I originally discovered Valentina Lisitsa when I came across her Chopin Etudes DVD on Youtube. To start with, I didn't like her all that much. I appreciated that she was an excellent pianist with formidable technique, but her style wasn't to my taste. It was only once I realised how she was revolutionising classical music through the use of social media that my respect for her really took off.
Gradually I began to realise what she was doing was very different: she talked about the music when she did a recital,
tweeted to people in the audience, and was prepared to livestream her
practise and performances to the whole world. Last but not least, whereas most pianists achieve fame by winning prestigious competitions at a tender
age, Lisitsa's career took off via the internet when she was
middle-aged, without the aid of any competitions (and the agents and record companies they entail) whatsoever.
The Royal Albert Hall recital was what finally made me a fan. I'd listened to Ashkenazy's Rach preludes CD, but his intepretation, while excellent, had never really communicated the essence of the music to me in the way Lisitsa's did. I felt like I was hearing the preludes for the first time. It was then that I decided to learn Op. 32 No. 10, and my obssession with Rachmaninov began.
Some time later I joined with hundreds of other pianists and music lovers around the world to watch Lisitsa livestreaming her 12 hours of practise a day, and later a performance of Rach 3. It was an amazing experience, not least because of the wonderful live chat board, where I was able to talk with fellow pianists around the world and discuss what Lisitsa was playing in real-time.
Last weekend, I flew to Brisbane for a couple of nights and saw Valentina Lisitsa perform at the Queensland Performing Arts centre. It was unforgettable, and a very different experience to other piano recitals I've been to. Lisitsa talked at length about the music, the composers, her own childhood and the reasons for her programming (which was refreshingly unconventional) before sitting down to play, straight through, 6 Rachmaninov preludes, followed by Prokofiev's 7th sonata (a personal favorite of mine) and then the Beethoven Appassionata. And that was just before interval. She didn't want applause between pieces, but couldn't prevent a few outbursts from the enthusiastic audience.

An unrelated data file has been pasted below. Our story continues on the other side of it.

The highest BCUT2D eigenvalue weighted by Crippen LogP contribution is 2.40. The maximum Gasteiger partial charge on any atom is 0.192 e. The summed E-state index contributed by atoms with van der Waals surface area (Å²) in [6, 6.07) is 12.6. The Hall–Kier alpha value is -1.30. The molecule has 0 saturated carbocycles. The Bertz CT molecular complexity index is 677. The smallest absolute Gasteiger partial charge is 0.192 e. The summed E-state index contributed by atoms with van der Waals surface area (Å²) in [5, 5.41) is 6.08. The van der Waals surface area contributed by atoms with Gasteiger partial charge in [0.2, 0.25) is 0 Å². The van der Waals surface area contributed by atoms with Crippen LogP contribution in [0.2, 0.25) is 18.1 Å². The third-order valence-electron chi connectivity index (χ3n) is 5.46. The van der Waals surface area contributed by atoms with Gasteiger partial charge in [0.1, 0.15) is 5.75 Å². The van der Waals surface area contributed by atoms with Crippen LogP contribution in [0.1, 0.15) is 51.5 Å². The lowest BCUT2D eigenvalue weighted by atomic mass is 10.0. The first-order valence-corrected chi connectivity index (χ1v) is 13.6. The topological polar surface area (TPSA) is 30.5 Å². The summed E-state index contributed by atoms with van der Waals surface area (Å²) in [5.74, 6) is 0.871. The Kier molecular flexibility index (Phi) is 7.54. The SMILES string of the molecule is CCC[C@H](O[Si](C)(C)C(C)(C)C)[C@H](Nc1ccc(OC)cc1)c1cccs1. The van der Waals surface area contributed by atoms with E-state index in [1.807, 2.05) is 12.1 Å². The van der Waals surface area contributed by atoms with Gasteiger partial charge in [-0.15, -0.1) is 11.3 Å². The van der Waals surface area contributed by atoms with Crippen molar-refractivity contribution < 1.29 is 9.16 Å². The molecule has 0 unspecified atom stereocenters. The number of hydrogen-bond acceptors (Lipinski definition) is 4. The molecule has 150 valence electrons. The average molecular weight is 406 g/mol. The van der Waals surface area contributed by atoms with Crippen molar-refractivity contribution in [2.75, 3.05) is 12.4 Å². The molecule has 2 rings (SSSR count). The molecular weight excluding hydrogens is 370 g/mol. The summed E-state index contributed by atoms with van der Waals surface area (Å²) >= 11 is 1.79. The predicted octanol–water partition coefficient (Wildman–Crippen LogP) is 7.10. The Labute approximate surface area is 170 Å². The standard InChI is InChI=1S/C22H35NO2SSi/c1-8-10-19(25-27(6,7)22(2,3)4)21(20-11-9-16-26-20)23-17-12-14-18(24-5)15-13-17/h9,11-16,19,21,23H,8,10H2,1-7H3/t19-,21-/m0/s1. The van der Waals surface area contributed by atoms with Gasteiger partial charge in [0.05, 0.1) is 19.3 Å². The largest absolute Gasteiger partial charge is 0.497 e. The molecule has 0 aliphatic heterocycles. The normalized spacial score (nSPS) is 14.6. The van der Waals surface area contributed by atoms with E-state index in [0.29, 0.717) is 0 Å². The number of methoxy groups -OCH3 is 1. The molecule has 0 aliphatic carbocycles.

From the very first piece, I disliked the piano. Lisitsa favours Bosendorfers, and it's a pity she wasn't able to play on one, because the Steinway in the auditorium was poorly tuned (not out of tune exactly; just poorly tuned), unevenly voiced and jangly. However, Lisitsa was able to make it sound beautiful, especially as she warmed up.
Hearing her play the Rachmaninov preludes again since I'd gotten to know them better, I realised I didn't actually like her interpretation of Op. 32 no. 10, the prelude I learned. Some of the more technically challenging preludes were also a bit messy, but when a performer sees the bigger picture rather than focussing on the details, mistakes are unimportant, and Lisitsa certainly saw the bigger picture. In fact the Rach preludes were really just a warm-up, and the fact that Lisitsa was able to play 6 such challenging works to open a recital is indicative of her pianistic skill.